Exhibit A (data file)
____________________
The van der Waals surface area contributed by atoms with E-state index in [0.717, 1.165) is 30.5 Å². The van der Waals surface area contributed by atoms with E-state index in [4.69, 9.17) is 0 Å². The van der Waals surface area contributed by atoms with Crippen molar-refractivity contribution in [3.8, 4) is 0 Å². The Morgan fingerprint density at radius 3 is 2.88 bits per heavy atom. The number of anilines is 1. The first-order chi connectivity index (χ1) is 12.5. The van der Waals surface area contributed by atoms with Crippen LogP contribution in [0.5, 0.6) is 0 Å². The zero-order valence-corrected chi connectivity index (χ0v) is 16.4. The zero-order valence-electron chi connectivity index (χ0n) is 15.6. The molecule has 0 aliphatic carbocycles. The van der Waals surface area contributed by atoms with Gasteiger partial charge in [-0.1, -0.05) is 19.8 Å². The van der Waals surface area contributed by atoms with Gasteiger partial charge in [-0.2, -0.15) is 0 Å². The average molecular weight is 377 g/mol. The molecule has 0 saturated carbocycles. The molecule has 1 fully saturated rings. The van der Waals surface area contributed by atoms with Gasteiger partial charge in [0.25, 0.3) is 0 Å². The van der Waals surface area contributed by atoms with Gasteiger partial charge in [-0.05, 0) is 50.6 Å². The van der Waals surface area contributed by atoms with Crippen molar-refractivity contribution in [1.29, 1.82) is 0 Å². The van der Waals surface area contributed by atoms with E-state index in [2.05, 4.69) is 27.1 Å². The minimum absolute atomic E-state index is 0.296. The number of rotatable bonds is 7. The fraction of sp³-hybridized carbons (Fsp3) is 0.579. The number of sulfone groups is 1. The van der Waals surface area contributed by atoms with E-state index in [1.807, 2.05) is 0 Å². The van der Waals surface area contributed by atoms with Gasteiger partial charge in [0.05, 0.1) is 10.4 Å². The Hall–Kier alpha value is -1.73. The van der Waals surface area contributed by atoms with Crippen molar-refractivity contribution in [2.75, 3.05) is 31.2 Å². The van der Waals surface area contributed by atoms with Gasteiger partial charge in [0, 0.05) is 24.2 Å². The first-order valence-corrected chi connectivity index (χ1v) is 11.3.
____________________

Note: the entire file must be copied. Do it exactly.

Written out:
The van der Waals surface area contributed by atoms with E-state index in [0.717, 1.165) is 30.5 Å². The van der Waals surface area contributed by atoms with E-state index in [4.69, 9.17) is 0 Å². The van der Waals surface area contributed by atoms with Crippen molar-refractivity contribution in [3.8, 4) is 0 Å². The Morgan fingerprint density at radius 3 is 2.88 bits per heavy atom. The number of anilines is 1. The first-order chi connectivity index (χ1) is 12.5. The van der Waals surface area contributed by atoms with Crippen LogP contribution in [0.5, 0.6) is 0 Å². The zero-order valence-corrected chi connectivity index (χ0v) is 16.4. The zero-order valence-electron chi connectivity index (χ0n) is 15.6. The molecule has 0 aliphatic carbocycles. The van der Waals surface area contributed by atoms with Gasteiger partial charge in [-0.1, -0.05) is 19.8 Å². The van der Waals surface area contributed by atoms with Gasteiger partial charge in [-0.2, -0.15) is 0 Å². The average molecular weight is 377 g/mol. The molecule has 0 saturated carbocycles. The molecule has 1 fully saturated rings. The van der Waals surface area contributed by atoms with Gasteiger partial charge in [0.25, 0.3) is 0 Å². The van der Waals surface area contributed by atoms with Gasteiger partial charge in [-0.05, 0) is 50.6 Å². The van der Waals surface area contributed by atoms with Crippen molar-refractivity contribution in [1.29, 1.82) is 0 Å². The van der Waals surface area contributed by atoms with E-state index in [2.05, 4.69) is 27.1 Å². The minimum absolute atomic E-state index is 0.296. The number of rotatable bonds is 7. The fraction of sp³-hybridized carbons (Fsp3) is 0.579. The number of sulfone groups is 1. The van der Waals surface area contributed by atoms with E-state index in [1.807, 2.05) is 0 Å². The van der Waals surface area contributed by atoms with Gasteiger partial charge in [0.05, 0.1) is 10.4 Å². The Hall–Kier alpha value is -1.73. The van der Waals surface area contributed by atoms with Crippen molar-refractivity contribution in [2.75, 3.05) is 31.2 Å². The van der Waals surface area contributed by atoms with Gasteiger partial charge in [0, 0.05) is 24.2 Å². The first-order valence-corrected chi connectivity index (χ1v) is 11.3.